For all that's bad about "Bulldog Drummond at Bay"--and the bad does outweigh the good to the point where I don't think there's any reason for you to waste your time on this film--there are some good moments. The peril Drummond ends up in when he infiltrates the lair of the spies is gives rise to some genuine excitement and suspense; Gregoroff is one of the most dastardly villains to ever grace the silver screen; and the secret of the plane everyone is chasing after leads to a nice twist at the end of the film.
The actors also give good performances in their roles (despite my reservations regarding Lodge's performance, he's okay), with Jory really shining as the bad guy. It's a shame that their talents are wasted on such a bad script.
[b]Bulldog Drummond Escapes[/b]
Starring: Ray Milland, Heather Angel, E.E. Clive, Guy Standing, Reginald Denny, Porter Hall, Fay Holden, and Walter Kingsford
Director: James P. Hogan
As "Bulldog Drummond Escapes" opens, daredevil adventurer Captain Hugh Drummond (Milland) is returning from an extended trip abroad. Over the objections of airport officials, he lands his private plane in thick fog before jumping into his sports car and speeding off to his country estate. Along the way, he comes across Phyllis Clavering (Angel), and before the night is out, he has to decide if she's a damsel in distress, or a mentally unstable woman, as her sinister wards (Hall and Holden) would have him believe. Before this most unexpected adventure is over, Drummond finds himself not only captured by a ring of spies, but finds himself heads-over-heels in love with Calvering. But will either of them live long enough to make good on the promise of romance?
"Bulldog Drummond Escapes" spends its first few minutes introducing the viewers to the main character and the supporting cast, and then proceeds to present a story that is not only engaging, but which features subplots that will continue to develop over the next five sequels, such as Algy's relationship with his wife and his struggle to balance a life of adventure with his friends Drummond and Tenny with that of a responsible husband and father; Colonel Nielsen's ongoing attempts to force Drummond to just behave like a normal citizen and stop sticking his nose in government business; and Drummond and Clavering's marriage plans that are forever interrupted by various bad guys and disasters.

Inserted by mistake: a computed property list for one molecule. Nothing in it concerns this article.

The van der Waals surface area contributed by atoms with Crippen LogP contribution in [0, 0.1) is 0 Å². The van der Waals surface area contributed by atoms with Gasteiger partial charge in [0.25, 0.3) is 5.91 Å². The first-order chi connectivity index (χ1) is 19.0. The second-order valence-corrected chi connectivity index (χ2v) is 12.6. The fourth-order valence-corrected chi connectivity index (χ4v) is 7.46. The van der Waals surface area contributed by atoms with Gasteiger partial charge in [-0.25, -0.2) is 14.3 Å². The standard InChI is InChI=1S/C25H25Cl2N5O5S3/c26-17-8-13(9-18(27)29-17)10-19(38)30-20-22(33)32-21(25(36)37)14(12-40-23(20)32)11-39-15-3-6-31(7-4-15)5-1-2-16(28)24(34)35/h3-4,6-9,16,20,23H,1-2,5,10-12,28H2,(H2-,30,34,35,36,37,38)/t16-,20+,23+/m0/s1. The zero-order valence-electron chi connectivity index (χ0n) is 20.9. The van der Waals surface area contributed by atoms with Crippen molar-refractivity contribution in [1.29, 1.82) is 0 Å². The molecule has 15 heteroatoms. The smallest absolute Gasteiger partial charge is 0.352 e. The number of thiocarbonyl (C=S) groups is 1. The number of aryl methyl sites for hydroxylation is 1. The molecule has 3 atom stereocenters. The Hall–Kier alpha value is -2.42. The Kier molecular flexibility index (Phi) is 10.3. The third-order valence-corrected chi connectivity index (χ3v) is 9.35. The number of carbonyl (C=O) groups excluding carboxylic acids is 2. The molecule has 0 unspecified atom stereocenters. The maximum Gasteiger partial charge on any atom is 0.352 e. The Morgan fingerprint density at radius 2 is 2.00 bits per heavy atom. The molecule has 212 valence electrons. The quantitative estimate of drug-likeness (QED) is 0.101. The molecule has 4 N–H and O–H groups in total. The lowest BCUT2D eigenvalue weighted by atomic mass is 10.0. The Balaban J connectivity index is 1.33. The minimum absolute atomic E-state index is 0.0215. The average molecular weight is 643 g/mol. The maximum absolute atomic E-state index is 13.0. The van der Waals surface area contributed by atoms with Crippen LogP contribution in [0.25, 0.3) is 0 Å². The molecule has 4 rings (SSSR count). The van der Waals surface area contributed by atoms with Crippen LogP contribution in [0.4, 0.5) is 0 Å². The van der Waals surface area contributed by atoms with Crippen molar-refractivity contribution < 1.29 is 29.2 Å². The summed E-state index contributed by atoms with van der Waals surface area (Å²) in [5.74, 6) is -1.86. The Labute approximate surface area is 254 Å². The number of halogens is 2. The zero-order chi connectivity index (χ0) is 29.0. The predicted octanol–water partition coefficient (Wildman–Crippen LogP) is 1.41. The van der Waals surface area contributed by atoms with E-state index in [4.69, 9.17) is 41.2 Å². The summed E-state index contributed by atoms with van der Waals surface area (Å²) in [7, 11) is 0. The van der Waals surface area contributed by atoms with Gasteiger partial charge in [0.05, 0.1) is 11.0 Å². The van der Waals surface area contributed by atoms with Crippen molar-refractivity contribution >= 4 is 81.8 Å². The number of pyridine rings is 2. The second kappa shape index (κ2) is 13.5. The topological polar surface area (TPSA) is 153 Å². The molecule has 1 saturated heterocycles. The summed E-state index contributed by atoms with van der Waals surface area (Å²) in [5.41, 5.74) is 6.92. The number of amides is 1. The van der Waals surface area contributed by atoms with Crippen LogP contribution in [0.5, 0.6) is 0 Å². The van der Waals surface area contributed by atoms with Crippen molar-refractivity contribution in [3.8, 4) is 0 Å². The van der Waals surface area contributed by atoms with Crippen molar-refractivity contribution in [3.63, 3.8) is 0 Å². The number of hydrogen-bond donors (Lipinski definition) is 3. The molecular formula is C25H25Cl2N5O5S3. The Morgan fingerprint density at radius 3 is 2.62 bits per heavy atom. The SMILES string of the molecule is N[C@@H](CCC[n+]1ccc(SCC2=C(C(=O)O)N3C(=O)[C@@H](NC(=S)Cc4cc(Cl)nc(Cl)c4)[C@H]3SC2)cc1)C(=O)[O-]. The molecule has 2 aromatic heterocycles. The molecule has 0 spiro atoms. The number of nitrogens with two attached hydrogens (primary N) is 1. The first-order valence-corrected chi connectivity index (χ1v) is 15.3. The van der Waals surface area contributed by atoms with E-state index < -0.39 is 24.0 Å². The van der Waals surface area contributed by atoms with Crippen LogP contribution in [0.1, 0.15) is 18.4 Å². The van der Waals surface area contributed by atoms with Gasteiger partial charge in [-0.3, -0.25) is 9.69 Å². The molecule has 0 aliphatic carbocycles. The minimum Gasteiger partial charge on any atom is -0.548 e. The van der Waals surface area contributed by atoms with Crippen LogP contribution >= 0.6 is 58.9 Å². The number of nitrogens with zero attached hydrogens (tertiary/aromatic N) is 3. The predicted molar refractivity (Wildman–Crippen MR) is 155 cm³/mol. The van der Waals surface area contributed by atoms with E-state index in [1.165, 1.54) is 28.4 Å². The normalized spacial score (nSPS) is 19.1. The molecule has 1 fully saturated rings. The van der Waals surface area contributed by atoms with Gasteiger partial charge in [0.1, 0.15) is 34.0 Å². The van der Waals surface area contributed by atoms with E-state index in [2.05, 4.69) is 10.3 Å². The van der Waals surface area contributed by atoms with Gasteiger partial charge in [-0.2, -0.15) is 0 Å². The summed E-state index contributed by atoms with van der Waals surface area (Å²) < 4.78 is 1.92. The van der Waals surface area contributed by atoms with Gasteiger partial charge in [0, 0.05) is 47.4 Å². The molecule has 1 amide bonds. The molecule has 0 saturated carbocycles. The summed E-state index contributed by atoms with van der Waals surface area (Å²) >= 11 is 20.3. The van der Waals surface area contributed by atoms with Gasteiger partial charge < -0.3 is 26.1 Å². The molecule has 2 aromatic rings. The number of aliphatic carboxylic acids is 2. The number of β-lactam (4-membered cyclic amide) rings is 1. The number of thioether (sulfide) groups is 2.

Despite the fact that the first "Bulldog Drummond" films appeared in the 1920s, you would be well served to ignore those and just start your viewing with "Bulldog Drummond Escapes" and the other Paramount-produced films that follow it, particularly if "Bulldog Drummond at Bay" is any indication of the quality of the films that came before the Paramount series.
What makes this film, and its sequels, so much fun is the interplay between the characters and the snappy dialogue. The relationship between Tenny and Drummond is particularly fun.
Cast-wise, everyone does a fantastic job. Milland is adequate as Drummond--John Howard will replace him in the role in "Bulldog Drummond Comes Back"--but he is greatly bolstered by excellent performances from E.E. Clive (as the ever-unflappable manservant Tenny) and Reginald Denny (as the ever-stressed and freaked-out Algy, who is trying to help Drummond out of his latest jam while supporting his wife as she gives birth to their first child). Heather Angel's character of Phyllis Clavering is something of a non-entity in this film, but she does as good a job as can be expected with the part... and she's as cute as ever.
With its fast-paced, well-constructed script and solid characterizations of a likeable group of people who are joined together by a sense of adventure, fun, and mutual respect, "Bulldog Drummond Escapes" is a great start to an excellent series of films.
Good and solid entry in the Bulldog Drummond series. Fine cast, a very short and direct movie, suspenseful and nicely done.
The fourth installment in the Bulldog Drummond series. This 1937 movie stars Norman Lee, John Lodge (as Drummond), Dorothy Mackaill, Victor Jory, and Claude Allister. Drummond battles foreign agents trying to steal plans for a top-secret British aircraft. OK but nothing special.